The surface of our skin is lubricated by sebum an oil produced by the sebaceous glands. Sebum travels through the hair follicles, out of the pores and on to the surface of the skin. When excessive oil is produced due to various reasons, it combines with dirt and dead skin cells to block and inflame pores. This inflammatory condition is called acne and it appears as pimples, blackheads, whiteheads, pustules, papules or cysts on the skin’s surface. Acne can affect any part of the body although it is mostly seen on the face, back and trunk. Millions of people world over suffer from acne. While it is not a serious condition, severe forms can cause permanent scarring and psychological problems.
Vitamin A (retinol) is an essential vitamin that is needed for maintaining good health of the skin, intestines, lungs, urinary tract etc. it protects the body against infections. Vitamin A is available as retinol or retinoids got mainly from animal sources and carotenoids, including beta-carotene available from plant sources.
Vitamin A and Acne
Prescription retinoids (synthetic version of vitamin A) as pills or creams is used to cure severe skin conditions such as acne and psoriasis. Retinoids are prescribed by dermatologists and are a staple acne treatment. Vitamin A helps with cellular turnover, which keeps pores clear and therefore helps in the treatment of acne. In fact, some nutrition reports suggest that one symptom of a deficiency of vitamin A is acne.
Medications that contain Vitamin A
Topical Retinoids that are used to treat acne contain vitamin A. Retinoids are comedolytic – help the skin shed easily so that pores do not get blocked. Retinoids can work in several ways to treat acne:
- Prevent formation of comedones, therefore limiting creation of inflammatory lesions
- Discourage the growth of P.acnes bacteria
- Help in shedding skin so that other topical agents can reach the root of acne
- Reduce enlarge pores by ‘plumping up’ skin
Most dermatologists recommend topical formulations as the first step in treating acne. These topical medications include:
- Tretinoin or Retin-A
- Adapalene or Differin
- Tazarotene or Tazorac
These medications, which contain vitamin A unclog pores and reduce inflammation. They should be applied at night, and they must not used at the same time as benzoyl peroxide (apart from adapalene)
Topical retinoids are available as creams, liquids or gels. They are more effective when combined with topical antibiotics and benzoyl peroxide. They can also reduce outbreaks of acne by stopping dead skin cells from obstructing pores. They are used to treat moderate or severe acne outbreaks.
Adapalene causes the least side effects, while Tazarotene is said to be more effective in treating acne than either adapalene or tretinoin.
When you apply topical retinoids, first wash and dry the affected area. Then take tiny pea-sized amounts and apply on the area. Apply on the acne and even acne-prone areas. Topical retinoids like Retin-A which degrades in sunlight, must be applied only at bedtime. Initially, the acne will look like it is getting worse before it begins to get better.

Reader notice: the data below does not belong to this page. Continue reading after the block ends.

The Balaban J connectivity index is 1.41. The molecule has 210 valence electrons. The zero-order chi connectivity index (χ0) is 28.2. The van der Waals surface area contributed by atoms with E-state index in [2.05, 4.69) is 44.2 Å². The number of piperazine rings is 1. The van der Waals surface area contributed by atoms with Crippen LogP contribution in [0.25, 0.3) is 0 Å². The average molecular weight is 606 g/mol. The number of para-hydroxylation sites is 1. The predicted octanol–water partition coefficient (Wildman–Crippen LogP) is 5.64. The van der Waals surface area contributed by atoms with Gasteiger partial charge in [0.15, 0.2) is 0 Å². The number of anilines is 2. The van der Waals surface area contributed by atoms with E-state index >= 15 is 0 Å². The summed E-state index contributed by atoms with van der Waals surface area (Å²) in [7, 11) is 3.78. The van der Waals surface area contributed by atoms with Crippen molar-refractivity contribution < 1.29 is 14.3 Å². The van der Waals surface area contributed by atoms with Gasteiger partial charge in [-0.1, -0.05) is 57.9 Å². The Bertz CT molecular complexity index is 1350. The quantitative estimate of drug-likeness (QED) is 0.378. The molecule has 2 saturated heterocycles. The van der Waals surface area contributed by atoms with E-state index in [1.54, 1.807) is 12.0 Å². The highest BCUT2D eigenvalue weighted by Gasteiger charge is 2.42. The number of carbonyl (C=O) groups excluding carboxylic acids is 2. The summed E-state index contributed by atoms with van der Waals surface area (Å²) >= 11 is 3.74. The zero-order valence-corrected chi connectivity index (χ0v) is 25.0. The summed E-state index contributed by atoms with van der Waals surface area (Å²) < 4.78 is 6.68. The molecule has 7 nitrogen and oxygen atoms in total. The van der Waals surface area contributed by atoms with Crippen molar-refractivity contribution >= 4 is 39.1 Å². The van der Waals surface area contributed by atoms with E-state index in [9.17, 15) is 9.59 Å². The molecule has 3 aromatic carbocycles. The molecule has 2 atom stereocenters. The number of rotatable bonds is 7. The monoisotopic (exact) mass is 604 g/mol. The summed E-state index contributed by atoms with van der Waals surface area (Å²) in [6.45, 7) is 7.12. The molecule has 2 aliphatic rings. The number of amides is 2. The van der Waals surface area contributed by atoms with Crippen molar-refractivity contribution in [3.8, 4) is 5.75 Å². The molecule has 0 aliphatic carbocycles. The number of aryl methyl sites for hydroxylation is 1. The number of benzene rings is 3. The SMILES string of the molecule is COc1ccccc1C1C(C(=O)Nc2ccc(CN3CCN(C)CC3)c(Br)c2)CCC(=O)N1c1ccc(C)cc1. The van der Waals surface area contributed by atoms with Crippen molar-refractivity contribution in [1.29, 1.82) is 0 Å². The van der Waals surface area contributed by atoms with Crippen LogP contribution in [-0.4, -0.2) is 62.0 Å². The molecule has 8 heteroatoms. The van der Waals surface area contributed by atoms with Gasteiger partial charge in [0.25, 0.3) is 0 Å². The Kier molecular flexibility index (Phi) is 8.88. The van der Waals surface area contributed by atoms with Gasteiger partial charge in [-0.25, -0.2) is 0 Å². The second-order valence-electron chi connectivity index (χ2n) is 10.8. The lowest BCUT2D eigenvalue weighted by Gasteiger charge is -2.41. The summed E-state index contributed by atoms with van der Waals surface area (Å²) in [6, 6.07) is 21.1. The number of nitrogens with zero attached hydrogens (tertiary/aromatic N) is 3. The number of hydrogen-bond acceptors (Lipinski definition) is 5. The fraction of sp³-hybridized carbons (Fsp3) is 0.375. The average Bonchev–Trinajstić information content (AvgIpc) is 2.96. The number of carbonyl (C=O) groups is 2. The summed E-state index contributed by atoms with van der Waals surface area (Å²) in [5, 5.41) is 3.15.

Isotretinoin is a vitamin A derivative and very effective in treating severe cystic acne. Only when cystic acne has not responded to other medications will isotretinoin be used. It is taken 1-2 times a day for 16-20 weeks. This is the most effecitive treatment for acne since it acts on all four caused of acne – P.acnes, clogged pores, excess oil production and inflammation. When isotretinoin is taken, severe acne goes into remission – often for years. Most patients require just one full course to be free of all factors that cause acne. However, vitamin A as isotretinoin causes serious side effects that are listed below.
Vitamin A Diet and Supplements
Since vitamin A is so critical for preventing various serious skin disorders like acne, it is important to consume the correct daily requirement. Up to 10,000 IU of vitamin A is said to successfully combat acne.
There are many foods rich in vitamin A. Dark green leafy vegetables, carrots, pumpkins, sweet potatoes, peaches, mangoes and other orange / yellow fruits and vegetables contain rich sources of beta-carotene. Vitamin A as retinol is found in chicken, calf and beef liver, dairy products, eggs and fish liver oils.
Possible Side effects of Vitamin A medications
Excess of vitamin A causes side effects like hair loss, dry skin, weakened bones, cracked lips, headaches etc. When you suffer from such side effects stop your vitamin A medications or supplements and consult your doctor at once. Side effects of topical vitamin A medications for acne include peeling of the skin, redness and photosensitivity – which can cause sunburn. Tazarotene sometimes causes more irritation than adapalene or tretinoin.
Topical retinoids must not be used by pregnant women. Do not use a combination of retinoids for they can increase risk of toxicity.
Isotretionoin is very dangerous for pregnant women as it causes serious birth defects in the fetus. Hence, all women of child-bearing age must follow these precautions:
- Take 2 pregnancy tests before taking isotretinoin treatment
- Use 2 types of birth control one month before, during and one month after treatment
- Breastfeeding women must not take isotretinoin
Apart from pregnant women, isotretinoin also cause side effects like:
- Blurred vision
- Severe headaches
- Vomiting and nausea
- Pain in the abdomen or chest
- Difficulty swallowing
- Joint pain
- Dry skin, nose, eyes
- Hair fall
Contact your dermatologist if you experience any of these side effects for if you ignore them, it can lead to severe problems.
Vitamin A has proven to be very effective in treating severe acne conditions. Deficiency in this vitamin can cause acne. Hence, ensure you take a diet rich in vitamin A and a supplement if needed. When you use vitamin A-based medications, ensure you do so only if a doctor prescribes it and follow all required precautions.